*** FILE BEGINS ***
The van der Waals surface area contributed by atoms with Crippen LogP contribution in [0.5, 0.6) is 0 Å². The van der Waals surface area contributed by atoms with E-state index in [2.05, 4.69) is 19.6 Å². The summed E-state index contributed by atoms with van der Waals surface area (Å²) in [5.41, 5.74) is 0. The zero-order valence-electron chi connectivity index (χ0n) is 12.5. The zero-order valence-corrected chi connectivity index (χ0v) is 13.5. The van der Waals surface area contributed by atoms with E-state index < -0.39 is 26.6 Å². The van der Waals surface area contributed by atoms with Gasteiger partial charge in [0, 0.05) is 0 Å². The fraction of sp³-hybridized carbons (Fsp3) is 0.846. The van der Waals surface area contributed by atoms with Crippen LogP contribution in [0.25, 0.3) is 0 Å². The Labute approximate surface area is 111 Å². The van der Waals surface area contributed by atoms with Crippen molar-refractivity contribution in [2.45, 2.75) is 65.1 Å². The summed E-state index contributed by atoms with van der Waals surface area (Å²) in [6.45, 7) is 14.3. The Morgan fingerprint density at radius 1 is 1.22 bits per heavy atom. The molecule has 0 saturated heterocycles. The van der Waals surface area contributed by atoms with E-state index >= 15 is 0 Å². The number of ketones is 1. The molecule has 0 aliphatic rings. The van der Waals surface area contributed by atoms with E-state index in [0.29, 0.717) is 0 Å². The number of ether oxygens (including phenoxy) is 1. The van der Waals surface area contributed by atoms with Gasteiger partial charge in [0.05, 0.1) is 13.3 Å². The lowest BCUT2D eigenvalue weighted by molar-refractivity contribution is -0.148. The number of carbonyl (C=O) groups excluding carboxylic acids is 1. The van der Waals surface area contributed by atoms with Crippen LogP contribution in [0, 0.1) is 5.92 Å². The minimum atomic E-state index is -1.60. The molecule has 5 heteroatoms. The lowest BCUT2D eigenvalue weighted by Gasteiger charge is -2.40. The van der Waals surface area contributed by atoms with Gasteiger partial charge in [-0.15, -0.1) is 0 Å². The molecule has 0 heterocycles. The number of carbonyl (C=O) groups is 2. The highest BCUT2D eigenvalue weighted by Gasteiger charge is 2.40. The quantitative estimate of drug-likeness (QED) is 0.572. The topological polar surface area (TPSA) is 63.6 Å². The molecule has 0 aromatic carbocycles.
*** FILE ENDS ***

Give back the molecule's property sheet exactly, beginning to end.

The van der Waals surface area contributed by atoms with Crippen LogP contribution in [0.5, 0.6) is 0 Å². The van der Waals surface area contributed by atoms with E-state index in [2.05, 4.69) is 19.6 Å². The summed E-state index contributed by atoms with van der Waals surface area (Å²) in [5.41, 5.74) is 0. The zero-order valence-electron chi connectivity index (χ0n) is 12.5. The zero-order valence-corrected chi connectivity index (χ0v) is 13.5. The van der Waals surface area contributed by atoms with E-state index < -0.39 is 26.6 Å². The van der Waals surface area contributed by atoms with Gasteiger partial charge in [0, 0.05) is 0 Å². The fraction of sp³-hybridized carbons (Fsp3) is 0.846. The van der Waals surface area contributed by atoms with Crippen LogP contribution in [0.25, 0.3) is 0 Å². The Labute approximate surface area is 111 Å². The van der Waals surface area contributed by atoms with Crippen molar-refractivity contribution in [2.45, 2.75) is 65.1 Å². The summed E-state index contributed by atoms with van der Waals surface area (Å²) in [6.45, 7) is 14.3. The Morgan fingerprint density at radius 1 is 1.22 bits per heavy atom. The molecule has 0 saturated heterocycles. The van der Waals surface area contributed by atoms with E-state index >= 15 is 0 Å². The number of ketones is 1. The molecule has 0 aliphatic rings. The van der Waals surface area contributed by atoms with E-state index in [0.29, 0.717) is 0 Å². The number of ether oxygens (including phenoxy) is 1. The van der Waals surface area contributed by atoms with Gasteiger partial charge in [0.05, 0.1) is 13.3 Å². The lowest BCUT2D eigenvalue weighted by molar-refractivity contribution is -0.148. The number of carbonyl (C=O) groups excluding carboxylic acids is 1. The van der Waals surface area contributed by atoms with Crippen LogP contribution in [0, 0.1) is 5.92 Å². The minimum atomic E-state index is -1.60. The molecule has 5 heteroatoms. The lowest BCUT2D eigenvalue weighted by Gasteiger charge is -2.40. The van der Waals surface area contributed by atoms with Gasteiger partial charge in [-0.15, -0.1) is 0 Å². The molecule has 0 heterocycles. The number of carbonyl (C=O) groups is 2. The highest BCUT2D eigenvalue weighted by Gasteiger charge is 2.40. The quantitative estimate of drug-likeness (QED) is 0.572. The topological polar surface area (TPSA) is 63.6 Å². The molecule has 0 aromatic carbocycles.